The Senedd's standards commissioner is still investigating a December 2020 drinking scandal at the Welsh Parliament that involved three elected politicians - one year after it first came to light.

The current news cycle might be filled with stories of Boris Johnson and boozy lockdown parties in Downing Street, but a year ago this week it was members of the Senedd who were coming under fire.

The group of Welsh politicians found themselves in the headlines amid claims they had broken national Covid restrictions by drinking alcohol in the Senedd building.

The MSs denied they had broken the rules and said they had been meeting to discuss a piece of cross-party legislation, before consuming alcohol that had been bought off-premises.

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The incident happened on December 8, 2020, just days after Mark Drakeford had ordered pubs and hospitality venues to stop selling alcohol, as part of efforts to prevent the spread of coronavirus. At the time, cases were rising across Wales and the rest of the UK.

But it wouldn't be until mid-January 2021 that allegations around the Senedd drinking incident became public. All four of the attendees – Welsh Conservatives Paul Davies and Darren Millar, their party's chief of staff Paul Smith; and Welsh Labour's MS for Blaenau Gwent, Alun Davies – issued apologies but maintained no restrictions had been breached at the socially-distanced meeting.

A source from the Welsh Tories later told the PA news agency the group believed it had stayed within the rules because the alcohol was not bought from the Senedd site, nor was it served by catering staff.

Another man caught up in the allegations, then-Monmouth MS Nick Ramsay, denied being part of that meeting. It was later reported that Mr Ramsay, who lost his seat in last May's Senedd election, had been working on an article for our sister title, South Wales Argus at the time of the Senedd incident.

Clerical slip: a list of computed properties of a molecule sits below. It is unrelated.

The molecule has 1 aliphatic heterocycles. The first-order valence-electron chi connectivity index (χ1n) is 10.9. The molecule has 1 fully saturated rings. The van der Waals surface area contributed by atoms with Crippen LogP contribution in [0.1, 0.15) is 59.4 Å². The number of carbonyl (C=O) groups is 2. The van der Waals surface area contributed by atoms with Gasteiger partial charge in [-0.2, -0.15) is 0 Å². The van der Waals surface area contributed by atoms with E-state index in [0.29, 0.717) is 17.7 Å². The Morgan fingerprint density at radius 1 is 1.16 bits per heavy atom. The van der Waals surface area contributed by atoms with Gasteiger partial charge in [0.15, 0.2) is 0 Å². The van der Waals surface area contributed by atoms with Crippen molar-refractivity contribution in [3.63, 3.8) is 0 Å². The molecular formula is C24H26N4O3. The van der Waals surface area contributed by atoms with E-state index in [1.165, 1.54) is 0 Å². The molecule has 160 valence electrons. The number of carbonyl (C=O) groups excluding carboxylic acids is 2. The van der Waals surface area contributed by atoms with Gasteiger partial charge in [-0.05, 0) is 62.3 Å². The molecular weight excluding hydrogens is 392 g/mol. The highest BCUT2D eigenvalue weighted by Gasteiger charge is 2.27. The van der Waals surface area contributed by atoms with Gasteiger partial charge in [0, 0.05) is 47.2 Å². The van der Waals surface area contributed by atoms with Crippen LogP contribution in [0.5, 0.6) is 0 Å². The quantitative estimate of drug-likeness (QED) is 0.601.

Despite the quickfire apologies, public outcry over the drinking incident continued and the story made UK national headlines. On January 23 last year, Paul Davies stepped down as leader of the Welsh Conservatives group in the Senedd, and was replaced by Andrew RT Davies.

At May's elections, the three Senedd members involved in the incident all retained their seats. But the investigation into their conduct remains open, and is being led by the Welsh Parliament's standards commissioner.

Because the investigation is ongoing, the commissioner's office would not reveal any information about its progress.

A spokesperson for the Senedd commissioner for standards told South Wales Argus this week: "The commissioner’s office deal with all complaints thoroughly and as quickly as possible. Section 16 of the National Assembly for Wales Commissioner for Standards Measure 2009 however prohibits the commissioner from disclosing any information about any specific complaint received."

The private catering firm at the Senedd was also investigated, by Cardiff Council's Shared Regulatory Services team. The council confirmed to the Argus this week that the investigation had concluded, and a caution had been issued to the company and designated premises supervisor, for supply of alcohol in contravention of the rules at that time.

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